ASU Print and Imaging Lab garners kudos both for its high-quality products and its top-performing student staff
There’s a lab on Arizona State University’s Polytechnic campus where students are hard at work, gaining knowledge and producing results.
Only there are no test tubes or microscopes in this space. Rather, the 6,500-square-foot facility on the Polytechnic campus is a bustling mix of state-of-the art digital printers and vintage letterpressLetterpress — a form of relief printing that uses pressure and a raised surface to create something embossed — is an old technique, but the Print Lab is using the equipment in a new way. Print Lab Director Cathy Skoglund suggested using it to do diecut products and now, many specialty items, such as cut-out Sparky masks on a stick, are made that way machines.
This is the ASU Print and Imaging Lab, where the results come in the form of award-winning printed materials.
Those program posters all over campus? A professor’s business cards? Three-story-tall signage on ASU buildings? All come from the unit known as the Print Lab.
And it’s more than just the materials it produces. The Print Lab puts an emphasis on the lab part, keeping the students’ growth as the focus.
Cathy Skoglund, director at the Print Lab, said education is a top priority. The ASU alum is one of two non-student staffers; nearly 30 students make up the bulk of the crew. That’s about a 60 percent increase over the previous year.
“At first I had to beg students to come work here, and now we have a waiting list,” said Skoglund, adding that the lab’s popularity is due in large part to word of mouth.
“It is now the place to work. All the students who work in the Print Lab get two or three years of experience under their belt before graduation.”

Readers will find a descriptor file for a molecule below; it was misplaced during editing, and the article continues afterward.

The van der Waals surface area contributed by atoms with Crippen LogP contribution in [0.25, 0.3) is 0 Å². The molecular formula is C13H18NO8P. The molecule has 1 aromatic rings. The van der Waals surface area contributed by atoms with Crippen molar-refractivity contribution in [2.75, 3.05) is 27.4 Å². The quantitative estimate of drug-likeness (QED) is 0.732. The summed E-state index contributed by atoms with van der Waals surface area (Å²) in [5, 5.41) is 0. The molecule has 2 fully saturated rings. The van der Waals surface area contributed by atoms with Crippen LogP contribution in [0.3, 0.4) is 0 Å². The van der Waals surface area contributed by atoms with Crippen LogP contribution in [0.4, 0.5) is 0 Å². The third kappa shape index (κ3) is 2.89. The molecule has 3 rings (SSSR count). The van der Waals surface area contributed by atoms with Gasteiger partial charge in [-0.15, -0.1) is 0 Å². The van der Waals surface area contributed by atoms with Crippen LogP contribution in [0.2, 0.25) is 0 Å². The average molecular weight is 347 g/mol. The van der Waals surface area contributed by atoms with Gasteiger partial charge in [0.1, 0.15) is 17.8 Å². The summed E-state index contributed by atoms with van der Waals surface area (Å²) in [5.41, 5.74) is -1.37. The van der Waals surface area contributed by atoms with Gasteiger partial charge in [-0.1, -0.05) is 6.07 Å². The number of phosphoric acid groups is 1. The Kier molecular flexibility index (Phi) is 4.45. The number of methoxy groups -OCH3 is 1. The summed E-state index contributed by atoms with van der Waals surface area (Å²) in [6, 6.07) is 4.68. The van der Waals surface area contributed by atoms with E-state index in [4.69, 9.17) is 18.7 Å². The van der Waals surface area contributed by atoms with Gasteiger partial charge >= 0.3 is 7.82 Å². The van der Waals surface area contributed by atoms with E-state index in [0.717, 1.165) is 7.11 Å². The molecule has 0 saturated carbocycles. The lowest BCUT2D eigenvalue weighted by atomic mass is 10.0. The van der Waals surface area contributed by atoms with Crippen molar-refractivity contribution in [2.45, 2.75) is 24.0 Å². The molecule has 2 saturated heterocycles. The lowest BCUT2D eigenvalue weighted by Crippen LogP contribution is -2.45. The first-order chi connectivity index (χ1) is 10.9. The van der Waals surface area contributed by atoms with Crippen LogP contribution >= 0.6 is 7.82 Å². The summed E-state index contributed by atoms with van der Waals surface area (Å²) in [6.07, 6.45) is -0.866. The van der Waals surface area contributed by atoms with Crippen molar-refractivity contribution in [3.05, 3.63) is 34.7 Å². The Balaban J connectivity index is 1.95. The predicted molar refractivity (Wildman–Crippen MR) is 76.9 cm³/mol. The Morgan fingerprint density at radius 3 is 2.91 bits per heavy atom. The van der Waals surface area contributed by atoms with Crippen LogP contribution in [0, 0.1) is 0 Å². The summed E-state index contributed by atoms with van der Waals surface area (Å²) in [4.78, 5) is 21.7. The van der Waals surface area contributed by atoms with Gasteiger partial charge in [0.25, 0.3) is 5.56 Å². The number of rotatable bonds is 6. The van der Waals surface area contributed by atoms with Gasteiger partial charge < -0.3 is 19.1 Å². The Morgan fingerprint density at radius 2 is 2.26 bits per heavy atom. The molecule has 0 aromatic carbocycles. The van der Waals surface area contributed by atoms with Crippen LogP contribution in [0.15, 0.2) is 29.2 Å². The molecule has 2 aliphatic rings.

Don’t let the student-in-training part fool you.
“It isn’t a lab that just creates student work; it creates communication materials for the university, and we have very high standards as to what we produce,” said Ross Greenblat, a 2010 Graphic Information Technology (GIT) graduate who now works for Chicago-based marketing and advertising firm Leo Burnett on such campaigns as the McDonald’s 2015 Super Bowl spot.
“If something is a little bit off [at the Print Lab], then it is reprinted and not shipped to the client unless we think it is correct.”
These are top-quality materials being produced, and it’s getting noticed.
This fall, the Print Lab won one of the most elite honors in printing, honored with a Benny (Best of Category) at the national Premier Print Awards Competition, as well as a certificate of merit and five awards of recognition. The awards, given by the Printing Industries of America, pitched the students’ work in competition against that of professional printing companies.
The Benny was for a special booklet that used 14 different stocks, showcasing what the Print Lab can do. Assembly required gloves to prevent oil marks, the books were blown with an air compressor to get all the paper flakes out, and each was hand-checked.
That level of detail clearly made an impression. The award is a very big deal, Skoglund said, and further proof of what the crew there is accomplishing.
Many majors, many skills
The Print Lab is a self-funding unit of the GIT program in the Polytechnic School, part of the Ira A. Fulton Schools of Engineering. And though many of the students who work there are GIT majors, there are also software engineers, mechanical engineering, human resources and business majors.
The jobs they perform are likewise wide-ranging, from project managers who provide customer service and estimates to graphic designers and press operators.
Daniel Isaghoulian, a sophomore studying human resources in the W. P. Carey School of Business, works in the large-format side of the Print Lab doing more of the business side and customer service.
“You get experience doing a multitude of stuff while you work here,” he said. “… Everything is applied here. There is no small scope of what we do; we do everything.”
One of his favorite experiences was putting up a large sunburst installation on the side of the Biodesign Institute on the Tempe campus (it required the use of a boom lift, a highlight for the business major), but it’s not only the big dramatic things that will stay with him. Learning to train employees and keep inventory stocked will translate to many careers after graduation.
Kyle Pendley stumbled upon the Print Lab quite unexpectedly. A former elementary teacher of his who was then working on the Polytechnic campus gave Pendley a tour to try to get him interested in college. The tour included the Print Lab.
“When I saw what all the students were doing, it blew me away,” Pendley said. It’s not just a class with lectures, he said, but real accounts in which students are interacting with real clients.